Black Peace Strategies for the Future of Humankind: Dedicated to Lorna Simpson
Lorna’s work resonates very closely with something in me. I was trying to figure out how I could put that feeling into music, almost like an ‘applause’ for her work.
When I’m playing, I’m coming from more of an abstract space and then subtly bringing in music that people are familiar with. Lorna seems very cool about her work. It’s very subtle, but what she creates is a familiar space, something like maybe a person you’ve seen before walking down the street.
This mix has to do with abstract subtlety in the familiar. I don’t know if I’ve ever said those words together! You’ll get the best feeling if you play all this stuff really loud.
View of Lorna Simpson’s exhibition ‘Everrrything’ at Hauser & Wirth Los Angeles, 2021 © Lorna Simpson. Photo: James Wang
Still from the video ‘Walk with me’ (2020) © Lorna Simpson
This is ‘The Land of Mu’ from Charles Earland’s album ‘The Great Pyramid’. When I’m DJing I’m trying to portray the idea that you’re being hugged by the music, and this song is on the same frequency as Lorna’s sound bowls in the courtyard. (Simpson’s work ‘Stacked Stones/Vibrating Cycles’  includes obsidian singing bowls that can be sounded with mallets.)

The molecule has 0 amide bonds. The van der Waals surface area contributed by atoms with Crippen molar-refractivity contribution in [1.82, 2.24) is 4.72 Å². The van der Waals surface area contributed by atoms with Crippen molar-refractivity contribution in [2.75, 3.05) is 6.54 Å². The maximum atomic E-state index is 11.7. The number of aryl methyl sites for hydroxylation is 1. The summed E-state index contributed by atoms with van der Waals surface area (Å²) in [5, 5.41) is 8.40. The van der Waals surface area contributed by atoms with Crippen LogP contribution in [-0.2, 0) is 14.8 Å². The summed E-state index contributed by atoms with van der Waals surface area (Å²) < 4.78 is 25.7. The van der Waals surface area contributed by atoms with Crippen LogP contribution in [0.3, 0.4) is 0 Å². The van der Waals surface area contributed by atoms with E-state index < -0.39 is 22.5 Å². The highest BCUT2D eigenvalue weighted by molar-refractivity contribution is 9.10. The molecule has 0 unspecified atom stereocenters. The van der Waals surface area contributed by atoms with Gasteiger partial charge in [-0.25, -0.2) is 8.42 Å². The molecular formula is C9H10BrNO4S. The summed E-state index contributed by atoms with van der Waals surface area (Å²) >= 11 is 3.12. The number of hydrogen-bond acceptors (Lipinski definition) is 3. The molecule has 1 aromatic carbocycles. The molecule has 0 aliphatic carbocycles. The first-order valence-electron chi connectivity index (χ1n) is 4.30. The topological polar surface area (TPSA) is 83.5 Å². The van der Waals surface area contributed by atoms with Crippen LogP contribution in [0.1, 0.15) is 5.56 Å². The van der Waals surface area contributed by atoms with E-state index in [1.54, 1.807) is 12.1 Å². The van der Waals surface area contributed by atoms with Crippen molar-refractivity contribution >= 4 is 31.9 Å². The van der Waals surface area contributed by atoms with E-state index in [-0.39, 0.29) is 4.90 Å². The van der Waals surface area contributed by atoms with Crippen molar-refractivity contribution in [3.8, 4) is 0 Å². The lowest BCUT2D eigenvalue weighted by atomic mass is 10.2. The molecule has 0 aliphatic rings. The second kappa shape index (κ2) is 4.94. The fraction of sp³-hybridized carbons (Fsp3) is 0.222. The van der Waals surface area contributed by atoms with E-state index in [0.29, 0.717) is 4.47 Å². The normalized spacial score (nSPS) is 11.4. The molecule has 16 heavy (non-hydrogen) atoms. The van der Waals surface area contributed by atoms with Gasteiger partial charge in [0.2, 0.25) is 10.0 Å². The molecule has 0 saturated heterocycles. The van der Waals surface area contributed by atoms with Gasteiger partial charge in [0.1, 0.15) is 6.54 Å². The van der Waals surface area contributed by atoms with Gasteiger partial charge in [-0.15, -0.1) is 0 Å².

Lonnie Liston Smith’s song ‘A Chance for Peace’ from his album ‘Visions of a New World’ is just a groovy, funky sound. I picked it for the name.
I chose Anita Baker’s ‘Giving You the Best That I Got’ because it’s like Lorna saying ‘Listen, this is my body of work. It’ll continue to grow, but not for you, for me.’ This song reminds me of those deep blue and heavy iceberg paintings of Lorna’s.
Yussef Kamaal’s ‘Black Focus’ is an instrumental, and it reminded me of Lorna’s video piece in the first room (‘Walk with me,’ ) and what could be playing underneath it. It starts kind of slow with Kamaal Williams on keyboard. Yussef Dayes is a drummer so it builds into a really cool syncopated drum pattern. It’s almost eerie.
All those different women Lorna collaged into constellations, they’re like goddesses, just floating in space, comfortable almost. This song, ‘Another Life,’ from D’Angelo’s ‘Black Messiah,’ reminded me of those constellations and those collages. They’re familiar. Maybe you’ve met them or seen them in another life.
This is The Sylvers, a great 1970s R&B group from Watts, and I chose ‘The Cry of the Dreamer’ from their 1973 album called ‘The Sylvers II’ because it has really cool lyrics. They say, ‘I’m tired of man’s crowded ways of life.’ Those words say to me: Let me be out here doing the things I need to do to make sure I have my sanity.
This band is the great soul group The Whatnauts and the song is called ‘I’ll Erase Your Pain Away.’ Basically, the message is: Do what you need to do, don’t change. I’ll love you just the way you are. Just keep doing the things that make you happy, because obviously it’s working. You know? Like Lorna!